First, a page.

ABL Flies, but Government Agency Warns Sky Is Not Clear
Boese, Wade, Arms Control Today
NEWS AND NEGOTIATIONS
AN AIRCRAFT DESIGNED to carry a laser that would shoot down ballistic missiles shortly after their launch made its inaugural test-flight July 18. The flight came just days after the General Accounting Office (GAO) reported that certain technology key to building the laser has not yet been sufficiently developed and that the program lacks clear criteria for determining when the aircraft will be ready for production and use.
The Airborne Laser (ABL) aircraft, a modified Boeing 747, took off from a Kansas air base and flew for about 90 minutes in its first flight, which was aimed at testing the plane's airworthiness after several modifications, including the installation of a 12,000-pound rotating turret in its nose. Because the laser is not yet fully developed and has not been installed, the aircraft was loaded with metal bearings to help stabilize it.
Since the July 18 flight, the aircraft has flown six additional times. An Air Force spokesperson reported that the flights have gone well, although program officials removed a pod on top of the plane because they believed it was causing air turbulence problems. The pod is designed to house a laser that will track missile targets.
There is no exact schedule for how many more flights will be conducted this year. "We will do as many as necessary to verify satisfactory performance of the aircraft," the Air Force spokesperson explained.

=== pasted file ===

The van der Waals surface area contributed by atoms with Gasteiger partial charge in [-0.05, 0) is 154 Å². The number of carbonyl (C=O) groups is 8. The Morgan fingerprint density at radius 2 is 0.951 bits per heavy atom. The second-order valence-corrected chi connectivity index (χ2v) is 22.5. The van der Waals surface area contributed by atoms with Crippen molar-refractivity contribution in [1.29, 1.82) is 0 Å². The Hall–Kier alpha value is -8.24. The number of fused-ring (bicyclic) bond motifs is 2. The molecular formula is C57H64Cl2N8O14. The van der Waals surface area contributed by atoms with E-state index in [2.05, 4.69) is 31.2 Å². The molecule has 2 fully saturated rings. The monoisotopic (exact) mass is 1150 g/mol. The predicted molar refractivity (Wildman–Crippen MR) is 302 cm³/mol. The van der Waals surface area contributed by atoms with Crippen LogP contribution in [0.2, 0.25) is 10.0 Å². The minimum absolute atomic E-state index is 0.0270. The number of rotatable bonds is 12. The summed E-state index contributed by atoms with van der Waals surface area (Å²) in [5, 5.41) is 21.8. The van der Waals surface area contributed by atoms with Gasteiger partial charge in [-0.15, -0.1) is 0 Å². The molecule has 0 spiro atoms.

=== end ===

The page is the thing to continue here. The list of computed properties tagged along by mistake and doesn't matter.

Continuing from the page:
Current plans, however, call for the Air Force to begin installing the laser next year. During that process, the aircraft will be grounded.
The first ABL attempt to intercept a ballistic missile in flight is scheduled for late 2004, and an official deployment date is set for 2010, although the Pentagon wants two or three ABL aircraft ready for emergency use between 2006 and 2008. When the Air Force initiated the program in 1996, it originally estimated that it would start to deploy ABL aircraft by 2006.
GAO Critiques ABL
In a July 12 report on the ABL program, GAO charged that the Air Force had underestimated the difficulty of the project, leading to ill-informed estimates about how long it would take to develop the system and what it would cost. GAO is a nonpartisan body tasked with carrying out studies and investigations requested by members of Congress.
To date, $1.7 billion has been spent on ABL. The Air Force initially projected that ABL development would total $2.5 billion, but last year that estimate jumped to $3. …